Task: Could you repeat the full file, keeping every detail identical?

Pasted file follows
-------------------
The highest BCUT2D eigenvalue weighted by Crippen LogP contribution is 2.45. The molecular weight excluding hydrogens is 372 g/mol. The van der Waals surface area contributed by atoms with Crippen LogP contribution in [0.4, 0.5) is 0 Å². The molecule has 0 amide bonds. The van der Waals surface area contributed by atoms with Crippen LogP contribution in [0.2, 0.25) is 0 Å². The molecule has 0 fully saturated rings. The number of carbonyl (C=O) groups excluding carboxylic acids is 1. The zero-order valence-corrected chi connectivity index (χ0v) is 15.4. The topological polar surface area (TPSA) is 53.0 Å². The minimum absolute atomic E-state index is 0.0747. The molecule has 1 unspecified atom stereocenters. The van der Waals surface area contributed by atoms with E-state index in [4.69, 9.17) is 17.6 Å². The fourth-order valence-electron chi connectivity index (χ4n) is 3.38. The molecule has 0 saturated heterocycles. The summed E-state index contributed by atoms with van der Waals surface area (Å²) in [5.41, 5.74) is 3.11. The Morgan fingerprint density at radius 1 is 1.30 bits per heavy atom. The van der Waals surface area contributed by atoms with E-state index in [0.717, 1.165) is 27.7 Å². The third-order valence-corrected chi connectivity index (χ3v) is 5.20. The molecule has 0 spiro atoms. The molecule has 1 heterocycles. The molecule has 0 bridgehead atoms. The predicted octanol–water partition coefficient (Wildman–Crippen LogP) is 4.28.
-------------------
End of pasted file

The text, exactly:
The highest BCUT2D eigenvalue weighted by Crippen LogP contribution is 2.45. The molecular weight excluding hydrogens is 372 g/mol. The van der Waals surface area contributed by atoms with Crippen LogP contribution in [0.4, 0.5) is 0 Å². The molecule has 0 amide bonds. The van der Waals surface area contributed by atoms with Crippen LogP contribution in [0.2, 0.25) is 0 Å². The molecule has 0 fully saturated rings. The number of carbonyl (C=O) groups excluding carboxylic acids is 1. The zero-order valence-corrected chi connectivity index (χ0v) is 15.4. The topological polar surface area (TPSA) is 53.0 Å². The minimum absolute atomic E-state index is 0.0747. The molecule has 1 unspecified atom stereocenters. The van der Waals surface area contributed by atoms with E-state index in [4.69, 9.17) is 17.6 Å². The fourth-order valence-electron chi connectivity index (χ4n) is 3.38. The molecule has 0 saturated heterocycles. The summed E-state index contributed by atoms with van der Waals surface area (Å²) in [5.41, 5.74) is 3.11. The Morgan fingerprint density at radius 1 is 1.30 bits per heavy atom. The van der Waals surface area contributed by atoms with E-state index in [0.717, 1.165) is 27.7 Å². The third-order valence-corrected chi connectivity index (χ3v) is 5.20. The molecule has 0 spiro atoms. The molecule has 1 heterocycles. The molecule has 0 bridgehead atoms. The predicted octanol–water partition coefficient (Wildman–Crippen LogP) is 4.28.